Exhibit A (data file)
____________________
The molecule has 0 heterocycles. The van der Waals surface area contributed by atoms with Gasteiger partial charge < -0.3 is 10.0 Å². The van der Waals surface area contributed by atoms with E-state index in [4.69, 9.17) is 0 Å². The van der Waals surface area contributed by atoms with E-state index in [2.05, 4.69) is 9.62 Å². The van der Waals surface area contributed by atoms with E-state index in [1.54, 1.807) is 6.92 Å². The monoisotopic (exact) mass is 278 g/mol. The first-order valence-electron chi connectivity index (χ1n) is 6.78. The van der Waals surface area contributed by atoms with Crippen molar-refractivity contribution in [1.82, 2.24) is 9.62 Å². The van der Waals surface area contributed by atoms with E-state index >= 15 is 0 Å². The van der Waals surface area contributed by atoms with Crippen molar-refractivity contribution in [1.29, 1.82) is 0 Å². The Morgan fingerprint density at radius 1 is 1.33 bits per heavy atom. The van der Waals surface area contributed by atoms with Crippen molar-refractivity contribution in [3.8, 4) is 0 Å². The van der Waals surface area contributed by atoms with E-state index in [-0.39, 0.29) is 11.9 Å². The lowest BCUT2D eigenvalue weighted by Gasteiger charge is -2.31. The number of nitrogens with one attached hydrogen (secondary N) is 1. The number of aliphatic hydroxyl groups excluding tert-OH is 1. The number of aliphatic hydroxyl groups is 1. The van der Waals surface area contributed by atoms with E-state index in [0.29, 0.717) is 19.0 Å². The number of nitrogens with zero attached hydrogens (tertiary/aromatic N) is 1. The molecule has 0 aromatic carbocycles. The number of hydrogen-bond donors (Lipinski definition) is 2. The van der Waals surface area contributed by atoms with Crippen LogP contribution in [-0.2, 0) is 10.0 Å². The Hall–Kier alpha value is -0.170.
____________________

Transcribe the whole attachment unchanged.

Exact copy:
The molecule has 0 heterocycles. The van der Waals surface area contributed by atoms with Gasteiger partial charge < -0.3 is 10.0 Å². The van der Waals surface area contributed by atoms with E-state index in [4.69, 9.17) is 0 Å². The van der Waals surface area contributed by atoms with E-state index in [2.05, 4.69) is 9.62 Å². The van der Waals surface area contributed by atoms with E-state index in [1.54, 1.807) is 6.92 Å². The monoisotopic (exact) mass is 278 g/mol. The first-order valence-electron chi connectivity index (χ1n) is 6.78. The van der Waals surface area contributed by atoms with Crippen molar-refractivity contribution in [1.82, 2.24) is 9.62 Å². The van der Waals surface area contributed by atoms with E-state index >= 15 is 0 Å². The van der Waals surface area contributed by atoms with Crippen molar-refractivity contribution in [1.29, 1.82) is 0 Å². The Morgan fingerprint density at radius 1 is 1.33 bits per heavy atom. The van der Waals surface area contributed by atoms with Crippen molar-refractivity contribution in [3.8, 4) is 0 Å². The van der Waals surface area contributed by atoms with E-state index in [-0.39, 0.29) is 11.9 Å². The lowest BCUT2D eigenvalue weighted by Gasteiger charge is -2.31. The number of nitrogens with one attached hydrogen (secondary N) is 1. The number of aliphatic hydroxyl groups excluding tert-OH is 1. The number of aliphatic hydroxyl groups is 1. The van der Waals surface area contributed by atoms with E-state index in [0.29, 0.717) is 19.0 Å². The number of nitrogens with zero attached hydrogens (tertiary/aromatic N) is 1. The molecule has 0 aromatic carbocycles. The number of hydrogen-bond donors (Lipinski definition) is 2. The van der Waals surface area contributed by atoms with Crippen LogP contribution in [-0.2, 0) is 10.0 Å². The Hall–Kier alpha value is -0.170.